This content downloaded from on Wed, 20 Feb 2019 20:08:23 UTC All use subject to https://about.jstor.org/terms Maria DiBattista 829 meaning, their "real" meaning is predetermined Vanity Fair's Gaunt House. The charades begin in a word that cannot be replaced by, or with mis- an oriental tableau depicting a Turkish dig- taken for, another word. In the best charades, nitary and voluptuary examining the "wares" of those combining verbal wit with social or an emo- Eastern slave trade. Despite the exotic decor tional "fact," the secret word representing evoking the an alien, barbaric milieu, the initial Whole denominates not only a sum greater moments than of this charade announce a universal, its constituent parts but the exact reverse not of a historically localized, cultural pathology: those parts. Such a feat of verbal reversal sexual and bondage, enslavement, exploitation, and transformation is illustrated in Jane Austen's victimization. As a Nubian slave makes his by Mr. Elton's charade for "courtship" obeisant salaams to "my lord the Aga," the fash- or in Charlotte Bronte's by ionable the audience responds with a "thrill of terror charades for "Bridewell," puzzled out by andRoch- delight," a spontaneous demonstration of ester's fashionable guests.4 Bronte's charades, feeling that betrays an "exquisite" and volatile like Thackeray's, are particularly cunning sexual in fantasy of demonic virility that lies peri- communicating their ghastly truth. As ironic lously close to the surface of the audience's "civ- wordplays, the charades reveal the private ilized" and consciousness. unsuspected torment of Rochester and his mad,The icons of sexual imperialism that abound imprisoned wife, Bertha Mason, through in pub- this charade implicate the spectator-audience licly enacting the word's two syllables, in in tab-the , not of association, but of attitude, as leaux that seem especially grim given the Becky'sinno- second appearance as Clytemnestra sug- cent surfaces of "Bride" and "well." gests. Thus the Nubian slave's obeisant salaams Charades, then, are never totally gratuitous to the Kislar Aga eerily recall and comment on forms of entertainment. They constitute a mode the attitude of the idolatrous and slavish Amelia, of verbal double-dealing that involves and often who, on her wedding night, prostrates herself be- implicates the actors or spectators-sometimes fore her master, George Osborne. And the audi- both-in the social or psychological reality dra- ence's "thrill of terror and delight" echoes matized. Charades are dumb shows "to catch the George's own exquisite sensation as he gazes on conscience of the king" by playing out a delib- the "slave before him in that simple yielding erately concealed evil, an ignored social danger, faithful creature" and feels his soul thrill within or an obscure external menace or private horror. him, the "Sultan's thrill" in sexual mastery and The incriminating potential of charades is em-"the knowledge of his complete power" (p. phasized by the disguises and roles adopted 187).5by In exposing the secret fantasies of sexual the concealing-revealing performers who enact appropriation masquerading as "lawful matri- them. Thus Thackeray identifies the characters monial pleasures" (p. 284), Thackeray attempts in the first series of charades-Colonel Crawley his subtlest, perhaps most damaging penetration as Agamemnon, Becky as Clytemnestra-but into the dark and tumultuous instincts underly- their social identity dissolves, although not com- ing the civilized structures of sexual conduct and pletely, into the drama they enact without being the social institution of marriage. technically guilty. Characters thus assume roles The aestheticizing of these sadomasochistic in a play whose meaning is made transparent yearnings is represented in the ensuing sequence through them but is not necessarily made trans- of the tableau when the entreaties of the beauti- parent to them. Their assigned roles are charged ful slave girl asking to be returned to her Circas- with a characteristic Thackerayan innuendo sianand lover are contemplated as composing an equivocation; to repeat the judgment of Colonel attitude of "beautiful despair" (p. 493). The Crawley, these performers, if not guilty, are "obdurate as Hassan" only laughs at her senti- bad as guilty. And the same may be said of those mental notion of the Circassian bridegroom, in complicity with them-the audience of mockingthe the slave girl's "Arcadian Simplicity" in charades. believing that love, not power, determines the It is the emotionally felt presumption of per- destiny of women in the markets of Vanity Fair. sonal or cultural guilt that pervades and shad- The tableau, which contrasts the "genteel" fic- ows the apparently "innocent" entertainments tions at of disinterested love with the sexual im-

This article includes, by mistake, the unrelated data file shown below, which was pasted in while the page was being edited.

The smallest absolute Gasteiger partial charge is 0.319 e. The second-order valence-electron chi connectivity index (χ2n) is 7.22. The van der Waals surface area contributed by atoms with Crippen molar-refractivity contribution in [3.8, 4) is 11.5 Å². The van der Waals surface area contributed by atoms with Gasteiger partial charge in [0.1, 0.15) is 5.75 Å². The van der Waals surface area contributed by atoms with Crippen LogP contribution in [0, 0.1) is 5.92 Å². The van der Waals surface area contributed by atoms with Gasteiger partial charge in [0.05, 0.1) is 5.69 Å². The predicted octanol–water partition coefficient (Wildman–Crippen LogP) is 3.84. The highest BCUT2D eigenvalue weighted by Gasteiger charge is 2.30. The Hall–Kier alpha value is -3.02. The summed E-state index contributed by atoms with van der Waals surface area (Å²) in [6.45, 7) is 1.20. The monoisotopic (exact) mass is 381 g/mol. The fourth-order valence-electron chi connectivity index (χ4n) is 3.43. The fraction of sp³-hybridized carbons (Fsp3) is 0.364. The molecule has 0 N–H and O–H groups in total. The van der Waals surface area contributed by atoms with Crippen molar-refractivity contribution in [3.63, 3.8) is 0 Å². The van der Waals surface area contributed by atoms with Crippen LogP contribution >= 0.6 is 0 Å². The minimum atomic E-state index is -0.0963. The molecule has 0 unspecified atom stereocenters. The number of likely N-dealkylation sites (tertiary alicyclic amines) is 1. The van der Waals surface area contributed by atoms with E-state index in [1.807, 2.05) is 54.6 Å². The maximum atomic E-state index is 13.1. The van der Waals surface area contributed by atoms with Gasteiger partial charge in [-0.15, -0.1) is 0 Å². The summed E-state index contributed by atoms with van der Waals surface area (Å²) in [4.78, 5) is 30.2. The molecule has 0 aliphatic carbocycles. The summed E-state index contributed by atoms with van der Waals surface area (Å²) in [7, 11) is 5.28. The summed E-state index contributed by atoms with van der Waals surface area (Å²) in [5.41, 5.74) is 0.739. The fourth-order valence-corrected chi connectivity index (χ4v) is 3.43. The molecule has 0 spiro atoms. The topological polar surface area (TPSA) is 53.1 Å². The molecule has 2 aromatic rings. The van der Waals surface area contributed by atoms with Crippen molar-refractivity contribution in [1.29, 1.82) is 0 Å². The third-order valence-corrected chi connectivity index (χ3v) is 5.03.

This content downloaded from on Wed, 20 Feb 2019 20:08:23 UTC All use subject to https://about.jstor.org/terms 830 The Triumph of Clytemnestr a: The Charades in Vanity Fair perialism of a rich and decadent culture, is re- It is clear that Thackeray harbors no intrinsic solved through a sudden and completely illusory respect for "the romance and the sentiment of deus ex machina. The repressed takes its revenge sacrifice" as an expressive vehicle of heroic on the oppressor, as the Kislar Aga, the black womanhood, for it is precisely such idealizations eunuch of the oriental harem, brings in a letter, that secure Amelia's bondage.6 The narrator's a ghastly joy transfiguring his face. In an ecstasy voyeuristic penetration into the dark chambers of revenge, "grinning horribly," and ignoring theof the feminine psyche that house such senti- Pasha's cry for mercy, the Kislar Aga pulls out ments a unmans him, and he retreats, in a kind of bowstring. The denouement of this revenger's willing "blackout" of his aroused consciousness, tragedy is eclipsed in a sudden and decorous from the pitiable spectacle by recalling, uneasily blackout that hides the "dark deed" from public and rather comically, the sexual symbol of his view. difference and his exemption from such torture The orientalism of this charade may shield the -his beard. Such unnerving glimpses of secret audience from the dramatic immediacy of themartyrdom, unwitnessed victimization, and eunuch's murderous revenge. Yet it also pro- "Gothic" savagery are appropriated by the first vides more than a distancing backdrop against component of the charade word-"Aga," a cul- which all contagious fantasies can be played outtural symbol of sexual barbarity infecting private without fear of censure. The oriental setting life and expanded into public and political accumulates into itself all Thackeray's previous forms. suggestions in the novel that beneath England's The second charade retains the Eastern back- treatment of women-hypostasized in the Vic- ground, but the suggestion of violence has been torian cult of angelic womanhood-abides suppressed an and transformed into a peaceful unregenerate barbarity, a "Turkish" lust tableau.for The eunuch has resigned himself to im- mastery: "We are Turks with the affections potent of passivity, and Zuleikah, the despairing our women," the narrator had earlier remarked pastoral lover, is now perfectly reconciled to her of the "poor little martyr" Amelia, "and have victimizer, the Hassan. There is hardly any ac- made them subscribe to our doctrine too" (p. tion in the scene. Instead, interest centers on the 169). Through Amelia, the angelic figure of self- imposing figure of an enormous Egyptian head, sacrificing, self-effacing womanhood whose from which issues a comic song composed by "gentle little heart" obeys "not unwillingly" such Mr. Wagg. The dominating figure alludes to the despotic doctrines, Thackeray is forced to exam- Ethiopian king Memnon. According to Lem- ine the psychology of female martyrdom. The priere's Bibliotheca Classica, Thackeray's fa- slave girl in the charades is only a public symbol vorite source for classical material,7 Memnon's of Amelia's private enslavement to a whole sys- heroic death was commemorated by an enor- tem of cultural imperatives. When the narrator mous statue that possessed "the wonderful prop- attempts to "peer into those dark places where erty of uttering a melodious sound every day, at the torture is administered" to such willing vic- sun-rising, like that which is heard at the break- tims, he sees a sight so pitiable and incriminating ing of the string of a harp when it is wound that he breaks out into a hysterical apostrophe up."8 The statue and the legend it symbolizes to subjugated women that combines compassion emphasize the metamorphic properties of vio- for their plight with relief at his own masculine lence. Memnon was killed in combat with exemption from their "long and ignoble Achilles in defense of Priam's Troy. His mother, bondage": Aurora, was so disconsolate at the death of her son that she pleaded with Zeus to grant her sacri- O you poor women! O you poor secret martyrs and ficed child an honor that might immortalize him. victims, whose life is a torture, who are stretched on racks in your bedrooms, and who lay your heads Zeus complied, and from the funeral pyre of down on the block daily at the drawing-room table; Memnon there arose a flight of birds, the every man who watches your pains, or peers into Memnonides. The myth is composed of several those dark places where the torture is administered motifs involving scenes of violent, yet ultimately to you, must pity you-and-and thank God that stabilizing metamorphosis: the metamorphosis he has a beard. (p. 552) of Memnon's bloody death into the seasonal re-